2. Customers are everywhere: clients, vendors, employees, mentors.
It used to be easy to define the word customer. But companies are becoming more diverse, with multiple locations, employees who telecommute, and vendors who function as partners. The idea of customer has broadened to include a wide range of end users of different kinds of corporate information. For example, employees are customers when they need self-service information on 401(k) plans or other benefits. Shareholders are customers when theyre looking for financial information. Vendors are customers when they need detailed specifications before they can proceed with a project. A colleague is a customer when you need to deliver time-critical data. And, of course, the buyer is always a customer whose experience is critical to your bottom line. With a CRM system, you can serve all of the groups who rely on your company for important, timely information.
3. Dont confuse CRM with contact management.
Many midsized corporations have used some form of contact management software successfully for years and, at first, CRM may not seem much different.
However, if you take a closer look at CRM, youll see that its capabilities go far beyond contact management. CRM systems contain more information about your customers. With CRM, your support and service agents have immediate access to all the information they need to completely resolve customer inquiries. Your field sales reps can look up more than just customer contact information before they make a callthey can also evaluate past sales history, credit information, and other financial data. They can even look at information for the companys other offices and run reports to find out whats been ordered and what special prices or terms the customer receives. Open tech support calls or other issues are also visible. And, with some solutions, copies of invoices, e-mails, and past proposals can all be reviewedon screen and on the spot. In sum, if your sales reps and customer service agents need a complete picture of your companys customers to succeed at their jobs, choose CRM. On the other hand, if your business needs a system that provides a snapshot of its customers, but comes with a low total cost of ownership, then a contact management system may be a better fit.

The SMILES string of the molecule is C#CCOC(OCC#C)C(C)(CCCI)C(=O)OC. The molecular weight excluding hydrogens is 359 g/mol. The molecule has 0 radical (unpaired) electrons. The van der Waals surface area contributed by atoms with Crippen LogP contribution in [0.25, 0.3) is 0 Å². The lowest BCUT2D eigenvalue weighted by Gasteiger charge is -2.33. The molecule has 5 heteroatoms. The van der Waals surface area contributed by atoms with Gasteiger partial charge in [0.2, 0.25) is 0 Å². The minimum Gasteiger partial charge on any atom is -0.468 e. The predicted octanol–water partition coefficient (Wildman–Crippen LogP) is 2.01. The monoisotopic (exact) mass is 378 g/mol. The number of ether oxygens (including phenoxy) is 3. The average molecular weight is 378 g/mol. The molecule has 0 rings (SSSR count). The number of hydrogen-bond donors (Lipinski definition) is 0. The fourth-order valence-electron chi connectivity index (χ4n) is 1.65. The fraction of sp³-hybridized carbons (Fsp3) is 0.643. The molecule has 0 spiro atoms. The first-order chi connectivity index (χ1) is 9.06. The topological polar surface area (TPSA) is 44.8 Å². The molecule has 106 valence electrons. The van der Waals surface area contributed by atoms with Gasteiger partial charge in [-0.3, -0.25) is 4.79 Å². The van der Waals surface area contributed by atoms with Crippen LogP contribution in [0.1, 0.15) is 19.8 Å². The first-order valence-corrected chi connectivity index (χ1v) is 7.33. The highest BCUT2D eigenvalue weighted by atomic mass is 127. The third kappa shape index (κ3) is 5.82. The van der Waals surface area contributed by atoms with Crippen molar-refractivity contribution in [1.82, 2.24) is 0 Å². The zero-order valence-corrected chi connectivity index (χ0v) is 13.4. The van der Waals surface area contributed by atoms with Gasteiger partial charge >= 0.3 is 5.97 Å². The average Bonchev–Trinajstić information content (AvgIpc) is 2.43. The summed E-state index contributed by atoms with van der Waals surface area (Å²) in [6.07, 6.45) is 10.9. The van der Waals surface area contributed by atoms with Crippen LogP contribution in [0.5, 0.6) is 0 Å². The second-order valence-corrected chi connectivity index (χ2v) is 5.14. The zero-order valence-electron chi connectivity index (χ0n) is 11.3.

4. CRM solutions are different for midsized companies.
Some software companies selling CRM would have you believe that you need to buy what they call an enterprise solution that includes all the bells and whistles required for the largest of global enterprises. But for small to midsized companies, this may mean paying for more capacity than is required. In fact, the price of these systems is often so high that any company smaller than a Fortune 500 firm cannot reasonably afford one. But other vendors have created CRM solutions with the midsized company in mind, offering applications that include virtually all of the features common in enterprise solutions, but at a cost that is reasonable for smaller-scale users. Even better, many of these solutions can be scaled from as few as five users to as many as you are likely to need in the future. With a CRM solution designed for midsized companies, you can start small and grow big without ever wasting your valuable resources on capacity you dont need. You buy what you need, when you need it. Another benefit of CRM solutions designed from the ground up for midsized companies is that they are easier to implement and are fully functional right out of the box. Maybe larger enterprises have the time and resources to spend tailoring a solution and integrating it into their enterprise. But midsized companies want a CRM solution that they can get up and running easily, quickly, and at minimal cost.

Your First Steps

5. Planning pays.